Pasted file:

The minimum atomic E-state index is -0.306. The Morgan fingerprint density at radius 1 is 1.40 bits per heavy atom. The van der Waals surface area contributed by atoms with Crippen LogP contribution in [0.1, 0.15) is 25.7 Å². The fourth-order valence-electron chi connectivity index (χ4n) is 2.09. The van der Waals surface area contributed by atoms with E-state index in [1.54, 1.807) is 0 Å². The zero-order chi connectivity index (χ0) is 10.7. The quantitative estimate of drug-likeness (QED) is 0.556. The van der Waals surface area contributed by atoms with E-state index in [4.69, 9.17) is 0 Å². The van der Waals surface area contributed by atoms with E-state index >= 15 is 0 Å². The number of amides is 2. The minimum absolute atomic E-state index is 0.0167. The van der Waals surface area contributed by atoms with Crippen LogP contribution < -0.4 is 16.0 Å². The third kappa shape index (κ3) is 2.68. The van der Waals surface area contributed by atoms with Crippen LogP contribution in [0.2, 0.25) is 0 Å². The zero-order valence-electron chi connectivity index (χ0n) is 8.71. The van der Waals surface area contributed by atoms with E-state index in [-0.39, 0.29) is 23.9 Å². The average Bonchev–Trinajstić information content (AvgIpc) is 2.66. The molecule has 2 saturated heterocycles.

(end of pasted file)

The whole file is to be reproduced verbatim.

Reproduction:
The minimum atomic E-state index is -0.306. The Morgan fingerprint density at radius 1 is 1.40 bits per heavy atom. The van der Waals surface area contributed by atoms with Crippen LogP contribution in [0.1, 0.15) is 25.7 Å². The fourth-order valence-electron chi connectivity index (χ4n) is 2.09. The van der Waals surface area contributed by atoms with E-state index in [1.54, 1.807) is 0 Å². The zero-order chi connectivity index (χ0) is 10.7. The quantitative estimate of drug-likeness (QED) is 0.556. The van der Waals surface area contributed by atoms with E-state index in [4.69, 9.17) is 0 Å². The van der Waals surface area contributed by atoms with E-state index >= 15 is 0 Å². The number of amides is 2. The minimum absolute atomic E-state index is 0.0167. The van der Waals surface area contributed by atoms with Crippen LogP contribution < -0.4 is 16.0 Å². The third kappa shape index (κ3) is 2.68. The van der Waals surface area contributed by atoms with Crippen LogP contribution in [0.2, 0.25) is 0 Å². The zero-order valence-electron chi connectivity index (χ0n) is 8.71. The van der Waals surface area contributed by atoms with E-state index in [-0.39, 0.29) is 23.9 Å². The average Bonchev–Trinajstić information content (AvgIpc) is 2.66. The molecule has 2 saturated heterocycles.